While the formation of the National League in the late 1870s almost certainly had a strong influence on founders of the Football League in England, these two sports took different paths, and are organised by differing standards. World football is organised strictly by national boundaries, and has no global top tier (despite the consensus that the English, Italian, and Spanish leagues are currently the best in the world).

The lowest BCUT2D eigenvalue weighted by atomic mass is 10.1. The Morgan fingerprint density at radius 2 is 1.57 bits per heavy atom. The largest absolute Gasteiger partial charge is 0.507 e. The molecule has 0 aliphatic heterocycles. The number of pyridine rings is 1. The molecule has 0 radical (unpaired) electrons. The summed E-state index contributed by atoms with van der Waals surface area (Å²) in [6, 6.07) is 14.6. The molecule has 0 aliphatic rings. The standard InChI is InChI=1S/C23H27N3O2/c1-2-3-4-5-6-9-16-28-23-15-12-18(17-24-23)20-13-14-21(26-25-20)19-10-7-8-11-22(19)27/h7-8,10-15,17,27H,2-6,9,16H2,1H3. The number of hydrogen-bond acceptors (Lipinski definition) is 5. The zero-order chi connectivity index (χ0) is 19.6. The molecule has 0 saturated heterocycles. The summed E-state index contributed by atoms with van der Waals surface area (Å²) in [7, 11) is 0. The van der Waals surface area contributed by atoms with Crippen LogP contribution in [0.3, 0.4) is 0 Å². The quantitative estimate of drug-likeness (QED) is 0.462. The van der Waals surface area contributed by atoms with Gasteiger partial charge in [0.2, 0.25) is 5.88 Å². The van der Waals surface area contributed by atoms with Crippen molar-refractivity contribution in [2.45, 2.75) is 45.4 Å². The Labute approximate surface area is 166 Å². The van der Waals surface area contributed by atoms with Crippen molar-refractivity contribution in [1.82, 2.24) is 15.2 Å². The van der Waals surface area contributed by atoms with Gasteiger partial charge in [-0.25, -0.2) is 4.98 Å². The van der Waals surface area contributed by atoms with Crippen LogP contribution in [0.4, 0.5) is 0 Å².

The few cases of a team playing in another country's league (including Toronto FC, the Montreal Impact, and the Vancouver Whitecaps in MLS) had to be approved by the sport's national, continental, and world governing bodies, subject to certain conditions. In some cases, the condition is that the home country of the club in question lacks a top-tier league. This applies to Canadian clubs in MLS, as well as to the New Zealand club in the Australian league and to the Monaco club in the French league. In some cases, the condition is that the foreign-league affiliation predates the formation of a domestic top tier in the club's country. This applies to the Welsh clubs in the English league system. It's fair to say that soccer's governing bodies fetishise national borders; it is only these massive institutional obstacles relating to national borders that have thus far prevented Rangers and Celtic from moving from the Scottish league to the English Premier League.